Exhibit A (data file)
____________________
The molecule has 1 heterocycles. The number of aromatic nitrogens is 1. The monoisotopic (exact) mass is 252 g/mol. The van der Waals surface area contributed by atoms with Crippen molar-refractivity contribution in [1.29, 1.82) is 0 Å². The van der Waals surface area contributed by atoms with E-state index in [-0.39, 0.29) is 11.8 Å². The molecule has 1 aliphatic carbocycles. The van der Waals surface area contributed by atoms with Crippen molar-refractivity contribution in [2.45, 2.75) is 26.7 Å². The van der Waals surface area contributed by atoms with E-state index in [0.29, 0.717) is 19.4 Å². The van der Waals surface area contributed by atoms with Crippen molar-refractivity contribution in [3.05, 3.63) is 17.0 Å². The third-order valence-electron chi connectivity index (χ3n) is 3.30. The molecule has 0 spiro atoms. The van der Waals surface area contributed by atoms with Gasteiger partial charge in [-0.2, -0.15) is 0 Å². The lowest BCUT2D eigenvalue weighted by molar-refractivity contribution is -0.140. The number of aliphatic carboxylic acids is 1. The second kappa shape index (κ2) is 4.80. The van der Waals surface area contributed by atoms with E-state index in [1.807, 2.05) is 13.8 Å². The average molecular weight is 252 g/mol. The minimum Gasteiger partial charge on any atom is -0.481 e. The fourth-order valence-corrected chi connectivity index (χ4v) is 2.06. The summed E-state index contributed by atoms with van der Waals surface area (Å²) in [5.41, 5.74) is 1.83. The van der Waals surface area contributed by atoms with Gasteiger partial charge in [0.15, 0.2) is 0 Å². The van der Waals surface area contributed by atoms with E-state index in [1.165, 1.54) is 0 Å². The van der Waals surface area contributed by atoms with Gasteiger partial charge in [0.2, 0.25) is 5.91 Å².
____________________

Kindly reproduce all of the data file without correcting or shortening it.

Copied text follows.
The molecule has 1 heterocycles. The number of aromatic nitrogens is 1. The monoisotopic (exact) mass is 252 g/mol. The van der Waals surface area contributed by atoms with Crippen molar-refractivity contribution in [1.29, 1.82) is 0 Å². The van der Waals surface area contributed by atoms with E-state index in [-0.39, 0.29) is 11.8 Å². The molecule has 1 aliphatic carbocycles. The van der Waals surface area contributed by atoms with Crippen molar-refractivity contribution in [2.45, 2.75) is 26.7 Å². The van der Waals surface area contributed by atoms with E-state index in [0.29, 0.717) is 19.4 Å². The van der Waals surface area contributed by atoms with Crippen molar-refractivity contribution in [3.05, 3.63) is 17.0 Å². The third-order valence-electron chi connectivity index (χ3n) is 3.30. The molecule has 0 spiro atoms. The van der Waals surface area contributed by atoms with Gasteiger partial charge in [-0.2, -0.15) is 0 Å². The lowest BCUT2D eigenvalue weighted by molar-refractivity contribution is -0.140. The number of aliphatic carboxylic acids is 1. The second kappa shape index (κ2) is 4.80. The van der Waals surface area contributed by atoms with E-state index in [1.807, 2.05) is 13.8 Å². The average molecular weight is 252 g/mol. The minimum Gasteiger partial charge on any atom is -0.481 e. The fourth-order valence-corrected chi connectivity index (χ4v) is 2.06. The summed E-state index contributed by atoms with van der Waals surface area (Å²) in [5.41, 5.74) is 1.83. The van der Waals surface area contributed by atoms with Gasteiger partial charge in [0.15, 0.2) is 0 Å². The van der Waals surface area contributed by atoms with E-state index in [1.165, 1.54) is 0 Å². The van der Waals surface area contributed by atoms with Gasteiger partial charge in [0.2, 0.25) is 5.91 Å².